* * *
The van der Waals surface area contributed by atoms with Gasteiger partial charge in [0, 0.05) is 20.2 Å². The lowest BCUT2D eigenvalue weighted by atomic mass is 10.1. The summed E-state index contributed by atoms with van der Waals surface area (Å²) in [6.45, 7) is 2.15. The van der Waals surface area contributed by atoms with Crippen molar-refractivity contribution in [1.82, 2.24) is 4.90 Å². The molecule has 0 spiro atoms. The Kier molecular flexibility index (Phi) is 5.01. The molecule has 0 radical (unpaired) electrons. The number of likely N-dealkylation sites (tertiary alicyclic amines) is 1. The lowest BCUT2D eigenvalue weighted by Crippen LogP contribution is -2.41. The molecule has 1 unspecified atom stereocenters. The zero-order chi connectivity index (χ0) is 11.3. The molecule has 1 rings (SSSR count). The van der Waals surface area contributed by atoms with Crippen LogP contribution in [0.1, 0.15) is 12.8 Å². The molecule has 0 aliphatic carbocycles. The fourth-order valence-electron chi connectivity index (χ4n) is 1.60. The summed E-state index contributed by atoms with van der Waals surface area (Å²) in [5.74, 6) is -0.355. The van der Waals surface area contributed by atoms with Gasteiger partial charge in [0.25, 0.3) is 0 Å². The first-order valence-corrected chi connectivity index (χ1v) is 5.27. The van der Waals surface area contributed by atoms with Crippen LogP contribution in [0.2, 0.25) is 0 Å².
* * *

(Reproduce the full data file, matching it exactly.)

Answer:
The van der Waals surface area contributed by atoms with Gasteiger partial charge in [0, 0.05) is 20.2 Å². The lowest BCUT2D eigenvalue weighted by atomic mass is 10.1. The summed E-state index contributed by atoms with van der Waals surface area (Å²) in [6.45, 7) is 2.15. The van der Waals surface area contributed by atoms with Crippen molar-refractivity contribution in [1.82, 2.24) is 4.90 Å². The molecule has 0 spiro atoms. The Kier molecular flexibility index (Phi) is 5.01. The molecule has 0 radical (unpaired) electrons. The number of likely N-dealkylation sites (tertiary alicyclic amines) is 1. The lowest BCUT2D eigenvalue weighted by Crippen LogP contribution is -2.41. The molecule has 1 unspecified atom stereocenters. The zero-order chi connectivity index (χ0) is 11.3. The molecule has 1 rings (SSSR count). The van der Waals surface area contributed by atoms with Crippen LogP contribution in [0.1, 0.15) is 12.8 Å². The molecule has 0 aliphatic carbocycles. The fourth-order valence-electron chi connectivity index (χ4n) is 1.60. The summed E-state index contributed by atoms with van der Waals surface area (Å²) in [5.74, 6) is -0.355. The van der Waals surface area contributed by atoms with Gasteiger partial charge in [0.25, 0.3) is 0 Å². The first-order valence-corrected chi connectivity index (χ1v) is 5.27. The van der Waals surface area contributed by atoms with Crippen LogP contribution in [0.2, 0.25) is 0 Å².